Background: Vertebral compression fractures in women are associated with increased mortality, but the generality of this finding, as a function of age, sex, ethnicity, and region, among the entire elderly population in the United States remains unclear. The objective of this study was to assess the survival of the Medicare population with vertebral compression fractures.
Methods: We conducted a retrospective data analysis of Medicare claims generated by a 5% sample of all Medicare enrollees from 1997 through 2004. The patient sample consisted of all 97,142 individuals with a new diagnosis of vertebral compression fracture from 1997 through 2004. Controls were matched for age, sex, race, and Medicare buy-in status, with a five-to-one control-case ratio. The survival of a patient was measured from the earliest date of a new fracture until death or until the end of the study. The patients with a fracture were compared with the controls by calculation of the mortality rates, with use of Kaplan-Meier analysis and the Cox regression method. Demographic subpopulation analysis and analysis by comorbidity levels were performed as well.
Results: Medicare patients with a vertebral fracture had an overall mortality rate that was approximately twice that of the matched controls. The survival rates following a fracture diagnosis, as estimated with the Kaplan-Meier method, were 53.9%, 30.9%, and 10.5% at three, five, and seven years, respectively, which were consistently and significantly lower than the rates for the controls. The mortality risk following a fracture was greater for men than for women. The difference in mortality between the patients with a vertebral compression fracture and the controls was greatest when the patients were younger at the time of the fracture; this difference declined as the age at the time of the fracture increased.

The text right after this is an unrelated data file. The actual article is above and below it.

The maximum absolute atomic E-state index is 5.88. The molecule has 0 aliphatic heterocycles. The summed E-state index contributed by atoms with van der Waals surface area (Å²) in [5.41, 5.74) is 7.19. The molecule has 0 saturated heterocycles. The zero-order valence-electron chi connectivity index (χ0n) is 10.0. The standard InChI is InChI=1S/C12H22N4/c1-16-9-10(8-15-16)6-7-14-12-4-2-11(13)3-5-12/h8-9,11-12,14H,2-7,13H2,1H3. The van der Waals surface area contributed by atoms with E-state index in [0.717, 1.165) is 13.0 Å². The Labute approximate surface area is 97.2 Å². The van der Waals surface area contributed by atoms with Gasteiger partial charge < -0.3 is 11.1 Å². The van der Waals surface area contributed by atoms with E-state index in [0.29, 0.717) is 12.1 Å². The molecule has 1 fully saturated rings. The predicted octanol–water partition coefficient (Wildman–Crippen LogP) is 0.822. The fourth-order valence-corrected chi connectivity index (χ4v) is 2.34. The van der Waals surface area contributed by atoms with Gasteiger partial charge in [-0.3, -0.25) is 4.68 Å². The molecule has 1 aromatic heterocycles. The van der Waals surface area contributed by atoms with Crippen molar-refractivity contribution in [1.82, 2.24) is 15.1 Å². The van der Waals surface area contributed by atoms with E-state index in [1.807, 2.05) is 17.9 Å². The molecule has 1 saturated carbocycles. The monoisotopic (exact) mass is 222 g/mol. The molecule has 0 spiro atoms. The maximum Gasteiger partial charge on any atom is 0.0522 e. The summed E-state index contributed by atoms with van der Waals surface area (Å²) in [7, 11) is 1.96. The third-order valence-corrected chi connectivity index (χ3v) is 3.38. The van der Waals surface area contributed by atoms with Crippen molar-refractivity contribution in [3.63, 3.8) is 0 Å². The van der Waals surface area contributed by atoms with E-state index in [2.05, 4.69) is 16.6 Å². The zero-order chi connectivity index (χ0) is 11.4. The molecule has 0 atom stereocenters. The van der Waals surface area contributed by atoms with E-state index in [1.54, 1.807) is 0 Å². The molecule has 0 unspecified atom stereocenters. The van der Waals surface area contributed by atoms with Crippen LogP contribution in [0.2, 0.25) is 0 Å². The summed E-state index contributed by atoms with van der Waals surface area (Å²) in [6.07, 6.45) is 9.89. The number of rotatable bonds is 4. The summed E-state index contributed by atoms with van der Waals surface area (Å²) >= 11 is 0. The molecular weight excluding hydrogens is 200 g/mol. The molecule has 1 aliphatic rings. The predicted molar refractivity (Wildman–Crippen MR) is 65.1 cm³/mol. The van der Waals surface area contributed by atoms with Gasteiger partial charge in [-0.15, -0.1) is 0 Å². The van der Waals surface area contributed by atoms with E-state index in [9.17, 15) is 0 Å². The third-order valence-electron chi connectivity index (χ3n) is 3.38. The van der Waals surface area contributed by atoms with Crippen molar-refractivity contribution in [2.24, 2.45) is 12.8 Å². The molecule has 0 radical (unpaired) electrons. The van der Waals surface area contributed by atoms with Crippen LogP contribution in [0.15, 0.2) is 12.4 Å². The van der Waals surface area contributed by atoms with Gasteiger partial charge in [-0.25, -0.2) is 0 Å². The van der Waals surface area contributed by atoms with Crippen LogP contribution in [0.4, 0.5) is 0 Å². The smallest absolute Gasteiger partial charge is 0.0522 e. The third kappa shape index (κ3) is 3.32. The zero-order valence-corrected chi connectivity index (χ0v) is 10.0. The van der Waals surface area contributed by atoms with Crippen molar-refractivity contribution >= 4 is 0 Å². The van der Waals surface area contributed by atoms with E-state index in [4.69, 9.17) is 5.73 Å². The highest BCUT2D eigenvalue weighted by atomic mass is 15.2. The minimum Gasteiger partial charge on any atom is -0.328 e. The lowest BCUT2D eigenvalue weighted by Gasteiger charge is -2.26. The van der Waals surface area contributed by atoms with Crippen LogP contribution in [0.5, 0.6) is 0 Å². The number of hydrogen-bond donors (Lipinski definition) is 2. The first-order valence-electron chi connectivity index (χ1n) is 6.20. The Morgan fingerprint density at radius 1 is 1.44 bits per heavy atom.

Conclusions: This study establishes the mortality risk associated with vertebral fractures for elderly patients of all ages and ethnicities and both sexes in the Medicare population; however, it does not imply a causal relationship. The difference in mortality between patients with a fracture and controls is higher than previously reported, even after controlling for comorbidities.
Level of Evidence: Prognostic Level III. See Instructions to Authors for a complete description of levels of evidence.
1Exponent, Inc., 149 Commonwealth Drive, Menlo Park, CA 94025
2Exponent, Inc., 3401 Market Street, Suite 300, Philadelphia, PA 19104. E-mail address for K. Ong: firstname.lastname@example.org
3Exponent, Inc., 1800 Diagonal Road, Suite 300, Alexandria, VA 22314
4Kyphon, Inc., 1221 Crossman Avenue, Sunnyvale, CA 94089